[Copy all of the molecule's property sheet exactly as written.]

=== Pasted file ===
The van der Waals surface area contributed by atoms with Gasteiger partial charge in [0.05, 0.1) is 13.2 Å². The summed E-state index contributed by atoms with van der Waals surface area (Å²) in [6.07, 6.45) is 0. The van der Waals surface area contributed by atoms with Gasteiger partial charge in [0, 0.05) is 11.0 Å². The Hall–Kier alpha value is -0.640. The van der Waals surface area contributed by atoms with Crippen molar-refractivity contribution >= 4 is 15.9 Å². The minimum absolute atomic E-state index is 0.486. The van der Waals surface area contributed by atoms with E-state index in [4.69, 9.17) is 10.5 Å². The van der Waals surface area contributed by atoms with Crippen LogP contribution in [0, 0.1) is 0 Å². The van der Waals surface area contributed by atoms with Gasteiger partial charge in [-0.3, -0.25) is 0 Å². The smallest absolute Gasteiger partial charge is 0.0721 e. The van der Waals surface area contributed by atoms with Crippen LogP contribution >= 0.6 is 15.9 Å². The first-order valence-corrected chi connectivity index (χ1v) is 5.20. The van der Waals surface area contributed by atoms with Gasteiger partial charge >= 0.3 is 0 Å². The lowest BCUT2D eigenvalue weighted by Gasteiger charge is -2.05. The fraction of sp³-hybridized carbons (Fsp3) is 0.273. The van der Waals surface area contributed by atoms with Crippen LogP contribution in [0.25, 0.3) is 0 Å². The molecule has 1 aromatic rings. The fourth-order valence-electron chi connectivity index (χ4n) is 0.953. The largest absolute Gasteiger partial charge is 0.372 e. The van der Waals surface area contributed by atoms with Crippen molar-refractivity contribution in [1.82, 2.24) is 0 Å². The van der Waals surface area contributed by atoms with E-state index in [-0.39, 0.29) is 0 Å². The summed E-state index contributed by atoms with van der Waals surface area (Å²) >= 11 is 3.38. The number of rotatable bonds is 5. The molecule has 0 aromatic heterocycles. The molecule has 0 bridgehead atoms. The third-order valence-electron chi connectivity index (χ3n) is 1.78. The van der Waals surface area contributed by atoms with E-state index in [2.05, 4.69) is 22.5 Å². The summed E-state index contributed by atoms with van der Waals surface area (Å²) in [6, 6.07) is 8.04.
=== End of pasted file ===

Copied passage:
The van der Waals surface area contributed by atoms with Gasteiger partial charge in [0.05, 0.1) is 13.2 Å². The summed E-state index contributed by atoms with van der Waals surface area (Å²) in [6.07, 6.45) is 0. The van der Waals surface area contributed by atoms with Gasteiger partial charge in [0, 0.05) is 11.0 Å². The Hall–Kier alpha value is -0.640. The van der Waals surface area contributed by atoms with Crippen molar-refractivity contribution >= 4 is 15.9 Å². The minimum absolute atomic E-state index is 0.486. The van der Waals surface area contributed by atoms with E-state index in [4.69, 9.17) is 10.5 Å². The van der Waals surface area contributed by atoms with Crippen LogP contribution in [0, 0.1) is 0 Å². The van der Waals surface area contributed by atoms with Gasteiger partial charge in [-0.3, -0.25) is 0 Å². The smallest absolute Gasteiger partial charge is 0.0721 e. The van der Waals surface area contributed by atoms with Crippen LogP contribution >= 0.6 is 15.9 Å². The first-order valence-corrected chi connectivity index (χ1v) is 5.20. The van der Waals surface area contributed by atoms with Gasteiger partial charge >= 0.3 is 0 Å². The lowest BCUT2D eigenvalue weighted by Gasteiger charge is -2.05. The fraction of sp³-hybridized carbons (Fsp3) is 0.273. The van der Waals surface area contributed by atoms with Crippen LogP contribution in [0.25, 0.3) is 0 Å². The molecule has 1 aromatic rings. The fourth-order valence-electron chi connectivity index (χ4n) is 0.953. The largest absolute Gasteiger partial charge is 0.372 e. The van der Waals surface area contributed by atoms with Crippen molar-refractivity contribution in [1.82, 2.24) is 0 Å². The van der Waals surface area contributed by atoms with E-state index in [-0.39, 0.29) is 0 Å². The summed E-state index contributed by atoms with van der Waals surface area (Å²) >= 11 is 3.38. The number of rotatable bonds is 5. The molecule has 0 aromatic heterocycles. The molecule has 0 bridgehead atoms. The third-order valence-electron chi connectivity index (χ3n) is 1.78. The van der Waals surface area contributed by atoms with E-state index in [2.05, 4.69) is 22.5 Å². The summed E-state index contributed by atoms with van der Waals surface area (Å²) in [6, 6.07) is 8.04.